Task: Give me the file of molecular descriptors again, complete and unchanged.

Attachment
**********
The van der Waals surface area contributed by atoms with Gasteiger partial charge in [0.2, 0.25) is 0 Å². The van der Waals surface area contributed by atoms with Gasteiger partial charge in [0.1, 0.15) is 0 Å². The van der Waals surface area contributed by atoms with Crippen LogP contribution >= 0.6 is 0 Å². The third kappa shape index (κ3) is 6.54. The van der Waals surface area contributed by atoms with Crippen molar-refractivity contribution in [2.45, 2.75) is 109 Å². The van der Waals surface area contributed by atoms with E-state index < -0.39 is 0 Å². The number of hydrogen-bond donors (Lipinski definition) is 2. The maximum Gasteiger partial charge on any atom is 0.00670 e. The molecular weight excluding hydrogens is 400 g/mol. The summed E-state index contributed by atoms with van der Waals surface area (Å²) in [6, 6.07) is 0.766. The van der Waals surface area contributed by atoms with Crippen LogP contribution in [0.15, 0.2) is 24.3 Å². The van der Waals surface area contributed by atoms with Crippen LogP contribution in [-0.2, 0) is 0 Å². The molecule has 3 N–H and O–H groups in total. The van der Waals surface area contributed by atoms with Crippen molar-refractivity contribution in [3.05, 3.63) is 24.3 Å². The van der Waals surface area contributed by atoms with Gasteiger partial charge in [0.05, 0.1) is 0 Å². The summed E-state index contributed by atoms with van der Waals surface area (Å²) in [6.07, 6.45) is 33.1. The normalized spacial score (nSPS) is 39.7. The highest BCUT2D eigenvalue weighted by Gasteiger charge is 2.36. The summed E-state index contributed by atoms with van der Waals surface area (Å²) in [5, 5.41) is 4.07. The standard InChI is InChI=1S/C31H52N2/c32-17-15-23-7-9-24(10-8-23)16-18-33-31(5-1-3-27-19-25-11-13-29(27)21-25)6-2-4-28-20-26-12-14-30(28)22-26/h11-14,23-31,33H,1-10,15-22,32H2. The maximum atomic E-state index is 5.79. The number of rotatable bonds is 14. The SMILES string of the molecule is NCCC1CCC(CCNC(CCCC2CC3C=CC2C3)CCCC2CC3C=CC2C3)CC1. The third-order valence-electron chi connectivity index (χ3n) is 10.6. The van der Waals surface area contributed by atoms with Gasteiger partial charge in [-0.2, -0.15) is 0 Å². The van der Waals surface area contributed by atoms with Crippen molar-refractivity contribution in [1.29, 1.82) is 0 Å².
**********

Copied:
The van der Waals surface area contributed by atoms with Gasteiger partial charge in [0.2, 0.25) is 0 Å². The van der Waals surface area contributed by atoms with Gasteiger partial charge in [0.1, 0.15) is 0 Å². The van der Waals surface area contributed by atoms with Crippen LogP contribution >= 0.6 is 0 Å². The third kappa shape index (κ3) is 6.54. The van der Waals surface area contributed by atoms with Crippen molar-refractivity contribution in [2.45, 2.75) is 109 Å². The van der Waals surface area contributed by atoms with E-state index < -0.39 is 0 Å². The number of hydrogen-bond donors (Lipinski definition) is 2. The maximum Gasteiger partial charge on any atom is 0.00670 e. The molecular weight excluding hydrogens is 400 g/mol. The summed E-state index contributed by atoms with van der Waals surface area (Å²) in [6, 6.07) is 0.766. The van der Waals surface area contributed by atoms with Crippen LogP contribution in [0.15, 0.2) is 24.3 Å². The van der Waals surface area contributed by atoms with Crippen LogP contribution in [-0.2, 0) is 0 Å². The molecule has 3 N–H and O–H groups in total. The van der Waals surface area contributed by atoms with Crippen molar-refractivity contribution in [3.05, 3.63) is 24.3 Å². The van der Waals surface area contributed by atoms with Gasteiger partial charge in [0.05, 0.1) is 0 Å². The summed E-state index contributed by atoms with van der Waals surface area (Å²) in [6.07, 6.45) is 33.1. The normalized spacial score (nSPS) is 39.7. The highest BCUT2D eigenvalue weighted by Gasteiger charge is 2.36. The summed E-state index contributed by atoms with van der Waals surface area (Å²) in [5, 5.41) is 4.07. The standard InChI is InChI=1S/C31H52N2/c32-17-15-23-7-9-24(10-8-23)16-18-33-31(5-1-3-27-19-25-11-13-29(27)21-25)6-2-4-28-20-26-12-14-30(28)22-26/h11-14,23-31,33H,1-10,15-22,32H2. The maximum atomic E-state index is 5.79. The number of rotatable bonds is 14. The SMILES string of the molecule is NCCC1CCC(CCNC(CCCC2CC3C=CC2C3)CCCC2CC3C=CC2C3)CC1. The third-order valence-electron chi connectivity index (χ3n) is 10.6. The van der Waals surface area contributed by atoms with Gasteiger partial charge in [-0.2, -0.15) is 0 Å². The van der Waals surface area contributed by atoms with Crippen molar-refractivity contribution in [1.29, 1.82) is 0 Å².